A draft regulation from the Bali Spatial Planning Regional Regulation (Perda RTRW) could potentially limit or ban tourists from hiking landmarks such as Gunung Batur, citing the areas as sacred.
If passed, the regulation will prevent activities on the mountain with exceptions for religious rituals and disaster management. The regional regulation is still under discussion in the Bali Regional House of Representatives (DPRD Bali).
Governor of Bali Wayan Koster said that changing the status of a mountain to become a sacred area is in accordance with historical factors. Koster said that mountains are the places where ancestors performed religious rituals and did yoga and meditation.
“In ancient times our ancestors, elders, and holy teachers made the mountain a place to carry out religious rituals. All mountains in Bali should be made a sacred area,” said Koster when attending the plenary session at the Provincial DPRD Office Bali on Monday, 30th January 2023.
Later, the sulinggih, or religious leaders, will confirm the names of the mountains that need to be designated as sacred areas to the Provincial Government of Bali.
According to the governor, so far there have been no strict rules regarding activities on the mountains in Bali. He then alluded to the many incidents that have occurred in the mountain area as a warning from God.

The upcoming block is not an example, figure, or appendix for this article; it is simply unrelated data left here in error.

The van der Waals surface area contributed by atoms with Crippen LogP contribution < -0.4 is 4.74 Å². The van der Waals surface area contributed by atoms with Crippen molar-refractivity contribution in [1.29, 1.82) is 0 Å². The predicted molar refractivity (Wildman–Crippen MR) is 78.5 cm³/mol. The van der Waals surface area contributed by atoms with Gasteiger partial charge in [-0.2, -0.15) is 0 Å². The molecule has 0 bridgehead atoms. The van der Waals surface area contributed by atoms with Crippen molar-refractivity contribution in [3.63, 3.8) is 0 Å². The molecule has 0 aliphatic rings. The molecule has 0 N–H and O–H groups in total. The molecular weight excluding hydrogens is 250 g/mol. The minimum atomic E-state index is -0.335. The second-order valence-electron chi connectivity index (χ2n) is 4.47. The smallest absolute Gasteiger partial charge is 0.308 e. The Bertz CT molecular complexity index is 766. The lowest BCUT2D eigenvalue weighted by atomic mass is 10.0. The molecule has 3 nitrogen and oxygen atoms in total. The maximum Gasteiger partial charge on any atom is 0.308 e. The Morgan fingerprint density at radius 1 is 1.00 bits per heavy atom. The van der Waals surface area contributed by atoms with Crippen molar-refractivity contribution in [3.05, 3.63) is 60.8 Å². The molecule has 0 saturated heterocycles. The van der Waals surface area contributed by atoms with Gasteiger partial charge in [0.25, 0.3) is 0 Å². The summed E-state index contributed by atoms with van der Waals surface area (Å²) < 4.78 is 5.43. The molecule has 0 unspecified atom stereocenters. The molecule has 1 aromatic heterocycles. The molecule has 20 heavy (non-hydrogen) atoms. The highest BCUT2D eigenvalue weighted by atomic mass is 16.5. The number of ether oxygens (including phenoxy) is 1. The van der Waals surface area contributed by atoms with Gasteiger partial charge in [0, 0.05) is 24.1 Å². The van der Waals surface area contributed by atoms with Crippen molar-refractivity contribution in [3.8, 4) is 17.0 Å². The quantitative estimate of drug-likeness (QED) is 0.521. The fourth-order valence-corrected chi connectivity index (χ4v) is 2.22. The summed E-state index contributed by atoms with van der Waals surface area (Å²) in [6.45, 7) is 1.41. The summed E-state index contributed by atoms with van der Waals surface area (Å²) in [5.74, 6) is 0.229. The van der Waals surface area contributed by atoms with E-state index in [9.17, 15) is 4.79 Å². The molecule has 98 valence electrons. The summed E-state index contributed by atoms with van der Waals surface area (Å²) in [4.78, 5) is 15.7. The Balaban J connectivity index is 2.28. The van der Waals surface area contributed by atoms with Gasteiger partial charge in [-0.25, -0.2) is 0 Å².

“There have been many accidents on Mount Batur. Maybe it was because there were too many activities and it was out of control,” he said.
However, this draft regulation has received a negative response from tourism figures. They consider this to be disproportionate because spirituality and tourism can collaborate if managed properly.
This was explained by Mangku Juliawan, the chairman of the Mount Batur Caldera Jeep Adventure Association (KAJA), who considers the discourse on closing tourism on Mount Batur to be disproportionate since religious activities should be able to coexist with tourism activities. In fact, he claims it adds more value to tourism activities.
He considers the regulation not ideal since many people depend on this sector for their livelihoods. For example, there are 300 Jeep drivers at the foot of Mount Batur Kintamani. If access to the mountain is restricted, they may lose their jobs.
Juliawan said that he hopes that there will be a collaboration between tourism and religious activities. His team reiterated the value of Bali tourism is the culture itself – both religious and spiritual activities included.
“If someone wants to find tourist attractions that are more beautiful than Bali, I think there are quite a lot of places to see. But they are still looking for Bali because of its culture,” he said.